If you’re one of the nearly 200,000 people in New Jersey who suffer from chronic pain, migraines, anxiety, opiate-use disorder, arthritis, Alzheimer’s disease, autism, Tourette syndrome and a few other ailments, you should be allowed to obtain medicinal marijuana, with the consent of your doctor.
At least that’s what the state’s Medicinal Marijuana Review Panel says, after studying petitions from doctors and people who suffer from those conditions, and then holding two hearings over the past 12 months. It issued its first report last week, seeking that 43 more conditions be permitted for treatment.
But it may be a while before the state health commissioner rules on the request, a slow process that has angered potential new patients and their advocates.
New Jersey’s rigid, seven-year-old medical marijuana program permits only those afflicted with one of a dozen conditions to obtain cannabis. Among the approved conditions are terminal cancer, multiple sclerosis, epilepsy, glaucoma, Crohn’s disease, and muscular spasticity.
Only 13,200 patients have enrolled in the program, which is considered one of the most restrictive of those in the 29 states with such programs. There are five dispensaries in New Jersey; a sixth is expected to open this year.
“The decision as to who qualifies doesn’t seem to be rooted in the science, and seems to be arbitrary and politicized,” said Amanda Hoffman, a Franklin Park, Somerset County, resident who testified at the panel’s hearing in February.
“I don’t want to say that I’m fortunate, but my condition, ulcerative colitis, qualifies me to be a medical marijuana patient. But many others are locked out of the program because their ailment doesn’t qualify,” she said in an interview this week.
Hoffman requested the panel make migraines an eligible condition. She noticed that after she started using cannabis, her migraines lessened; she wanted others who suffer from the debilitating headaches to get the same relief.
Health Commissioner Cathleen D. Bennett will make the final decision, but it could be months away. There is a two-month comment period on the recommendations.
After the panel held its second hearing in May, it voted, 5-1, to recommend that the commissioner open the door to more patients. Based on the petitions, the panel suggested 43 new conditions for the list, including variations of certain diseases and ailments. It said cannabis should be available to people suffering from chronic pain that arises from surgeries, injuries, back and neck problems and other medical problems.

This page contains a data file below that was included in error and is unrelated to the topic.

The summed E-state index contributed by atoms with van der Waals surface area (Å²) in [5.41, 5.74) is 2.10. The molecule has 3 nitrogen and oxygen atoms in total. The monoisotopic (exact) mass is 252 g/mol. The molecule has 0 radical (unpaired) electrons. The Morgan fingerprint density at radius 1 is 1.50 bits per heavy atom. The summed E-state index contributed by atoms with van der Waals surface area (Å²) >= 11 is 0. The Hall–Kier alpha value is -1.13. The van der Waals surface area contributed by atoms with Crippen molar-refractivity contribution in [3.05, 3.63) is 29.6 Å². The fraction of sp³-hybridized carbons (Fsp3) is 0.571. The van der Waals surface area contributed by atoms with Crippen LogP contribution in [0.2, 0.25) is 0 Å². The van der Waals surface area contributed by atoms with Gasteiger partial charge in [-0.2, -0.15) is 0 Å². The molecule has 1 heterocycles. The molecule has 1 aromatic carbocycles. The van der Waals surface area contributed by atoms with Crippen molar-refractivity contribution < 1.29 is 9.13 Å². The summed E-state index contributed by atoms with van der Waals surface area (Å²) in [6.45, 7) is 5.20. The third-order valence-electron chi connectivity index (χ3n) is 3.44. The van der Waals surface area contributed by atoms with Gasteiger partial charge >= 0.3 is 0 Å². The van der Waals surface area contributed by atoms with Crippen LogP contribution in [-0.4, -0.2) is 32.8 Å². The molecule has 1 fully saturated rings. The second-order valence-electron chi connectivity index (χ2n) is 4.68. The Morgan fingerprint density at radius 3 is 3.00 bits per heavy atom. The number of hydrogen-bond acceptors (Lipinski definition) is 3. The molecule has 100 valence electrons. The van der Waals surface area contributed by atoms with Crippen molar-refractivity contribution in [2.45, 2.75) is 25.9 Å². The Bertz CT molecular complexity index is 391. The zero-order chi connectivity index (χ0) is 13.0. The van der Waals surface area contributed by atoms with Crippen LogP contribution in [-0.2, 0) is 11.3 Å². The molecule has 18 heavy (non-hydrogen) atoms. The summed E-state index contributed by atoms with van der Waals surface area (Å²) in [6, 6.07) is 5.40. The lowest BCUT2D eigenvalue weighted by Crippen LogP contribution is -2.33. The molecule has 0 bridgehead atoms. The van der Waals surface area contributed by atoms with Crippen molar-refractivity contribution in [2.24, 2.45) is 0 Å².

Alex Bekker, an anesthesiologist who chaired the panel, said after the hearing that the testimony was often emotional and was supported by facts and some existing medical literature. Bekker, who heads the department of anesthesiology at Rutgers New Jersey Medical School in Newark, said the panel wanted to allow more patients to get access to cannabis if they and their doctors believe it might help alleviate their pain.
Pennsylvania, which is planning to launch its medical marijuana program next year, already includes chronic pain and autism among its list of eligible conditions.
One year ago, the New Jersey panel invited the public to submit petitions and evidence that cannabis can alleviate certain symptoms and conditions.
Last week, it posted its first report on the health department’s website, but said that these were just initial recommendations. The public will have 60 days to comment on the panel’s findings. After that, another hearing — which has yet to be scheduled — will be held. Then, a final recommendation would be formally submitted to Bennett.
“The commissioner has to review the recommendations and rule on them, so the department has no comment at this time,” said Donna Leusner, a spokesperson for the commissioner, in an email asking for comment.
But Ken Wolski, executive director of the Coalition for Medical Marijuana New Jersey, said the commissioner has the discretion under existing law to add conditions to the list. He said the coalition submitted a petition to the health department to add post-traumatic stress syndrome to the list in 2014, but the petition was rejected.
Last year, the state legislature passed a bill to make PTSD an eligible condition, bypassing the health department. Gov. Christie reluctantly signed it after saying on several occasions that he did not want to expand the program because he views marijuana as a gateway drug.
“I’m very happy with the panel’s initial recommendations,” Wolski said. “But I am distressed with the pace. … The panel determined its recommendation on May 11, but then it takes 2½ months before it’s posted on the website? That’s an unconscionable delay and works to the detriment of patients who are suffering and want to get legal access to medical marijuana.”
A Quinnipiac poll in February found that 93 percent of Americans support medical marijuana and 59 percent favor full legalization.
Roseanne Scotti, director of the Drug Policy Alliance in New Jersey, also said she is disappointed that the panel decided to hold a third hearing before issuing a final report. “Well, it certainly is taking a long time to add conditions, and the law took effect right before Gov. Christie took office,” she said. “No one expected that seven years later we would still be waiting. Patients are waiting to get their medicine.”
Last month, the sixth and last nonprofit granted approval by the state department in 2011 to open a dispensary finally received a permit to begin growing marijuana. Harmony Foundation in Secaucus is expected to open later this year.
Among the other dispensaries are two that operate in South Jersey, out of former warehouses in Bellmawr and Egg Harbor Township.